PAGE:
A big motivator for a lot of DJs just starting their career is the hugely famous DJs spinning in the world's top clubs. Naturally, we all want to be like them. However, the common approach is to try to do exactly what they did - follow their steps exactly – to get to the big stage. If Zedd got to where he is today by winning competitions on Beatport and sending his music to Skrillex, then that must be the way to "make it."

But in reality, this is probably the best way to hold yourself back. Professional DJs know that they forge their own path. Every DJ's career is so unique that there's no one path to success. If you're completely focused on getting Skrillex to play your track, then you're probably going to miss other opportunities that are right in front of you  opportunities that could lead you down your own path as a successful DJ.

2. Professional DJs make a plan

Although a lot of the stories make it seem this way, all your favorite DJs didn't just wake up one day in front of a crowd of thousands of people. They spent years and years practicing, honing their craft, and above all, making a plan for themselves.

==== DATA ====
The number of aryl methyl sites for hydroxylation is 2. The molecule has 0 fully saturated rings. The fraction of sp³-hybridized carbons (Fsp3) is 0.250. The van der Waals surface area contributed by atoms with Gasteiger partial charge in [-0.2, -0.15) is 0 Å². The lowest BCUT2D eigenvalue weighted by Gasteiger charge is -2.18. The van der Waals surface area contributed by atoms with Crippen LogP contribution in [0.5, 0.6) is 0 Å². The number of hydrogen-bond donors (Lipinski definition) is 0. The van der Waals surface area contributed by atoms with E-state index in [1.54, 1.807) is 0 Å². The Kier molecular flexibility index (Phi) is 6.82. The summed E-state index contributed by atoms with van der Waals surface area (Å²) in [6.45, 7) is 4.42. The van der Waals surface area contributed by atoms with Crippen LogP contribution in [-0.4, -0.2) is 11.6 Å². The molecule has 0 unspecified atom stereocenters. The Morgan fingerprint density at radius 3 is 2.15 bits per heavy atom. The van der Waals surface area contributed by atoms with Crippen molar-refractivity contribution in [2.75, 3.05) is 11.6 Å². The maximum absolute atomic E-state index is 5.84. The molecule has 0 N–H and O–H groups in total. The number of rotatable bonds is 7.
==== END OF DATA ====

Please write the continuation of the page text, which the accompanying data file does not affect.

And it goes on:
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Set yourself goals to accomplish in one year, six months, one month, and this week. Having something clear and tangible you're working towards will help you focus your efforts. You'll have an easier time knowing which opportunities you should jump on and what gigs you should really push for, because you'll know where you ultimately want to be in the end.

3. Professional DJs understand that collaboration is key

The EDM and DJ world is unique in music. The collaboration culture and community between DJs is very strong. In some ways, DJs are competing against each other  competing for gigs and attention  but the professional DJs always make it a point to teach, learn, collaborate, and give out opportunities when they can.